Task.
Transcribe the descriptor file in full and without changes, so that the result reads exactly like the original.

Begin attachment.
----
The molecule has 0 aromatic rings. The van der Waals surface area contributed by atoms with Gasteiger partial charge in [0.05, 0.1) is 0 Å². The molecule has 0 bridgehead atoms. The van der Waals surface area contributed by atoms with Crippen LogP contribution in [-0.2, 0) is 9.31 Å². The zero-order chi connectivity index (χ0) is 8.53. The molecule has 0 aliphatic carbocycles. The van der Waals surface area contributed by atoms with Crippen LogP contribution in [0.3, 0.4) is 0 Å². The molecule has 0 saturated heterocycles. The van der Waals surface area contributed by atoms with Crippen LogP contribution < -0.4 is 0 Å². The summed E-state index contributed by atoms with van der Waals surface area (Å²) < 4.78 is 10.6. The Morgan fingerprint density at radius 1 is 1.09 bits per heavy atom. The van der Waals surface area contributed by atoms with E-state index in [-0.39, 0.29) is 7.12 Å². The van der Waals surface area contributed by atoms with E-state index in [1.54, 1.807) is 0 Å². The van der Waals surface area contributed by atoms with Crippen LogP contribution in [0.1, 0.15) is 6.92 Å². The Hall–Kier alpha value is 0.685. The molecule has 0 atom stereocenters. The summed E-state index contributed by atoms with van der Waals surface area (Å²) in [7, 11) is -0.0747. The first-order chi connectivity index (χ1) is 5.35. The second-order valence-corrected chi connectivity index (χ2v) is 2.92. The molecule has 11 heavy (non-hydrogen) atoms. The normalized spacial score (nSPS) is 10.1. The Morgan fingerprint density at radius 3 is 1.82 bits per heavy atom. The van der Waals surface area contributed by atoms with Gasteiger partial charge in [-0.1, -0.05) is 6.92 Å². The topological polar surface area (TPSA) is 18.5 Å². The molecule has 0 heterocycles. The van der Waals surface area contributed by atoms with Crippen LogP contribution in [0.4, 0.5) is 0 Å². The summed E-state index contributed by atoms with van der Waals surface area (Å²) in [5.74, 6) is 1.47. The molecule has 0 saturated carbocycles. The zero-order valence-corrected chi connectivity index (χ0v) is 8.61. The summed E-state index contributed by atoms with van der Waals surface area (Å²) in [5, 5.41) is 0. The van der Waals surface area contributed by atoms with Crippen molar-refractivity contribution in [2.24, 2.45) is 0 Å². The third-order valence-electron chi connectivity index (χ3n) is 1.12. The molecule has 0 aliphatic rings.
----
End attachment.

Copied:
The molecule has 0 aromatic rings. The van der Waals surface area contributed by atoms with Gasteiger partial charge in [0.05, 0.1) is 0 Å². The molecule has 0 bridgehead atoms. The van der Waals surface area contributed by atoms with Crippen LogP contribution in [-0.2, 0) is 9.31 Å². The zero-order chi connectivity index (χ0) is 8.53. The molecule has 0 aliphatic carbocycles. The van der Waals surface area contributed by atoms with Crippen LogP contribution in [0.3, 0.4) is 0 Å². The molecule has 0 saturated heterocycles. The van der Waals surface area contributed by atoms with Crippen LogP contribution < -0.4 is 0 Å². The summed E-state index contributed by atoms with van der Waals surface area (Å²) < 4.78 is 10.6. The Morgan fingerprint density at radius 1 is 1.09 bits per heavy atom. The van der Waals surface area contributed by atoms with E-state index in [-0.39, 0.29) is 7.12 Å². The van der Waals surface area contributed by atoms with E-state index in [1.54, 1.807) is 0 Å². The van der Waals surface area contributed by atoms with Crippen LogP contribution in [0.1, 0.15) is 6.92 Å². The Hall–Kier alpha value is 0.685. The molecule has 0 atom stereocenters. The summed E-state index contributed by atoms with van der Waals surface area (Å²) in [7, 11) is -0.0747. The first-order chi connectivity index (χ1) is 5.35. The second-order valence-corrected chi connectivity index (χ2v) is 2.92. The molecule has 11 heavy (non-hydrogen) atoms. The normalized spacial score (nSPS) is 10.1. The Morgan fingerprint density at radius 3 is 1.82 bits per heavy atom. The van der Waals surface area contributed by atoms with Gasteiger partial charge in [-0.1, -0.05) is 6.92 Å². The topological polar surface area (TPSA) is 18.5 Å². The molecule has 0 heterocycles. The van der Waals surface area contributed by atoms with Crippen LogP contribution in [0.4, 0.5) is 0 Å². The summed E-state index contributed by atoms with van der Waals surface area (Å²) in [5.74, 6) is 1.47. The molecule has 0 saturated carbocycles. The zero-order valence-corrected chi connectivity index (χ0v) is 8.61. The summed E-state index contributed by atoms with van der Waals surface area (Å²) in [5, 5.41) is 0. The van der Waals surface area contributed by atoms with Crippen molar-refractivity contribution in [2.24, 2.45) is 0 Å². The third-order valence-electron chi connectivity index (χ3n) is 1.12. The molecule has 0 aliphatic rings.